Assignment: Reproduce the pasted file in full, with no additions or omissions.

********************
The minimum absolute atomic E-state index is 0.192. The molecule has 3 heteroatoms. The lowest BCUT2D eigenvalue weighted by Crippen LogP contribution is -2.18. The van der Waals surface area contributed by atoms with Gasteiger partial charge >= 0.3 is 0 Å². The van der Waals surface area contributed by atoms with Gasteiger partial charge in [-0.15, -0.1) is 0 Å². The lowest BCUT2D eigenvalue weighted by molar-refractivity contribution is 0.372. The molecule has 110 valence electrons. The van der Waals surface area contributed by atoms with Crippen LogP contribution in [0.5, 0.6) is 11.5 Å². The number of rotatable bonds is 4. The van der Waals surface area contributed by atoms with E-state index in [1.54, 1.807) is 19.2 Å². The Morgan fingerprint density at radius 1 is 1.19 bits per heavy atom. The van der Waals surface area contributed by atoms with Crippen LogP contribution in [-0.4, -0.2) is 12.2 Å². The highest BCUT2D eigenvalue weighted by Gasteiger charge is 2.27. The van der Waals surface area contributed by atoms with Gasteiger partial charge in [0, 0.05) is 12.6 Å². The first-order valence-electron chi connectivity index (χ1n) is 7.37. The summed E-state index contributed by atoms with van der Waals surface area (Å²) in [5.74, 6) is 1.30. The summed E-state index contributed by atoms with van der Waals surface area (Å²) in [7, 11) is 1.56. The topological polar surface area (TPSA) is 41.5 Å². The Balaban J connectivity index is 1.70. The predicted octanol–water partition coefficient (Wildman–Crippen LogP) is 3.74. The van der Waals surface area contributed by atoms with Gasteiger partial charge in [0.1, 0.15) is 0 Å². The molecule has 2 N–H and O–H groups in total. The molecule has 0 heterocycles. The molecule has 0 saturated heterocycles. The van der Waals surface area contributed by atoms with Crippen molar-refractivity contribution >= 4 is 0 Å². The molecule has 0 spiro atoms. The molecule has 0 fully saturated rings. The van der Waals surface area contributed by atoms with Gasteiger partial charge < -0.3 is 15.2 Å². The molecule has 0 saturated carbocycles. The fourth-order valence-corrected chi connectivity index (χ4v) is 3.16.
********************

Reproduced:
The minimum absolute atomic E-state index is 0.192. The molecule has 3 heteroatoms. The lowest BCUT2D eigenvalue weighted by Crippen LogP contribution is -2.18. The van der Waals surface area contributed by atoms with Gasteiger partial charge >= 0.3 is 0 Å². The van der Waals surface area contributed by atoms with Gasteiger partial charge in [-0.15, -0.1) is 0 Å². The lowest BCUT2D eigenvalue weighted by molar-refractivity contribution is 0.372. The molecule has 110 valence electrons. The van der Waals surface area contributed by atoms with Crippen LogP contribution in [0.5, 0.6) is 11.5 Å². The number of rotatable bonds is 4. The van der Waals surface area contributed by atoms with E-state index in [1.54, 1.807) is 19.2 Å². The Morgan fingerprint density at radius 1 is 1.19 bits per heavy atom. The van der Waals surface area contributed by atoms with Crippen LogP contribution in [-0.4, -0.2) is 12.2 Å². The highest BCUT2D eigenvalue weighted by Gasteiger charge is 2.27. The van der Waals surface area contributed by atoms with Gasteiger partial charge in [0, 0.05) is 12.6 Å². The first-order valence-electron chi connectivity index (χ1n) is 7.37. The summed E-state index contributed by atoms with van der Waals surface area (Å²) in [5.74, 6) is 1.30. The summed E-state index contributed by atoms with van der Waals surface area (Å²) in [7, 11) is 1.56. The topological polar surface area (TPSA) is 41.5 Å². The Balaban J connectivity index is 1.70. The predicted octanol–water partition coefficient (Wildman–Crippen LogP) is 3.74. The van der Waals surface area contributed by atoms with Gasteiger partial charge in [0.1, 0.15) is 0 Å². The molecule has 2 N–H and O–H groups in total. The molecule has 0 heterocycles. The molecule has 0 saturated heterocycles. The van der Waals surface area contributed by atoms with Crippen molar-refractivity contribution >= 4 is 0 Å². The molecule has 0 spiro atoms. The molecule has 0 fully saturated rings. The van der Waals surface area contributed by atoms with Gasteiger partial charge < -0.3 is 15.2 Å². The molecule has 0 saturated carbocycles. The fourth-order valence-corrected chi connectivity index (χ4v) is 3.16.